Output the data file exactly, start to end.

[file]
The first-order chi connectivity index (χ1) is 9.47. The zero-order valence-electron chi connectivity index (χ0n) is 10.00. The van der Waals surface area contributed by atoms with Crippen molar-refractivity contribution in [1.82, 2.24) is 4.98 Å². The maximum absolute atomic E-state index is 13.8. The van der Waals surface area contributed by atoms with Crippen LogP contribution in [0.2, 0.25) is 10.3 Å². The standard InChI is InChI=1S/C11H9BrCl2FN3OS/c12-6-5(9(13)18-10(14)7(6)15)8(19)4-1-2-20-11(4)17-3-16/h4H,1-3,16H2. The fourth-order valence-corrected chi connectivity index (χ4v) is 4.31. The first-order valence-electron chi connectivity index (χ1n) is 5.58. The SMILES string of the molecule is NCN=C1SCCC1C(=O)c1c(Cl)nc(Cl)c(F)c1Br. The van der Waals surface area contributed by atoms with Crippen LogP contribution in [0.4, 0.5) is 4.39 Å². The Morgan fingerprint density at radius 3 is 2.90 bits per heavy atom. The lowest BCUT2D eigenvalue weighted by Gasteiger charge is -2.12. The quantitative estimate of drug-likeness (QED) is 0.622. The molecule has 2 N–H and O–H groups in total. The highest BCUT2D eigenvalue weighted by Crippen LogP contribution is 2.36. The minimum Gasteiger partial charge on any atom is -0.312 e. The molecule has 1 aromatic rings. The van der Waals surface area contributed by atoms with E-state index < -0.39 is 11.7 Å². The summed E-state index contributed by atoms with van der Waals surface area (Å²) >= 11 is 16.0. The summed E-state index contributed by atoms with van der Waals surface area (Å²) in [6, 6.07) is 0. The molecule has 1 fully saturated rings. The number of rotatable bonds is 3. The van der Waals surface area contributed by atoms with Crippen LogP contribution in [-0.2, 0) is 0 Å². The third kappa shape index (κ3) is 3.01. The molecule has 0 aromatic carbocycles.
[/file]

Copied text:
The first-order chi connectivity index (χ1) is 9.47. The zero-order valence-electron chi connectivity index (χ0n) is 10.00. The van der Waals surface area contributed by atoms with Crippen molar-refractivity contribution in [1.82, 2.24) is 4.98 Å². The maximum absolute atomic E-state index is 13.8. The van der Waals surface area contributed by atoms with Crippen LogP contribution in [0.2, 0.25) is 10.3 Å². The standard InChI is InChI=1S/C11H9BrCl2FN3OS/c12-6-5(9(13)18-10(14)7(6)15)8(19)4-1-2-20-11(4)17-3-16/h4H,1-3,16H2. The fourth-order valence-corrected chi connectivity index (χ4v) is 4.31. The first-order valence-electron chi connectivity index (χ1n) is 5.58. The SMILES string of the molecule is NCN=C1SCCC1C(=O)c1c(Cl)nc(Cl)c(F)c1Br. The van der Waals surface area contributed by atoms with Crippen LogP contribution in [0.4, 0.5) is 4.39 Å². The Morgan fingerprint density at radius 3 is 2.90 bits per heavy atom. The lowest BCUT2D eigenvalue weighted by Gasteiger charge is -2.12. The quantitative estimate of drug-likeness (QED) is 0.622. The molecule has 2 N–H and O–H groups in total. The highest BCUT2D eigenvalue weighted by Crippen LogP contribution is 2.36. The minimum Gasteiger partial charge on any atom is -0.312 e. The molecule has 1 aromatic rings. The van der Waals surface area contributed by atoms with E-state index < -0.39 is 11.7 Å². The summed E-state index contributed by atoms with van der Waals surface area (Å²) >= 11 is 16.0. The summed E-state index contributed by atoms with van der Waals surface area (Å²) in [6, 6.07) is 0. The molecule has 1 fully saturated rings. The number of rotatable bonds is 3. The van der Waals surface area contributed by atoms with Crippen LogP contribution in [-0.2, 0) is 0 Å². The third kappa shape index (κ3) is 3.01. The molecule has 0 aromatic carbocycles.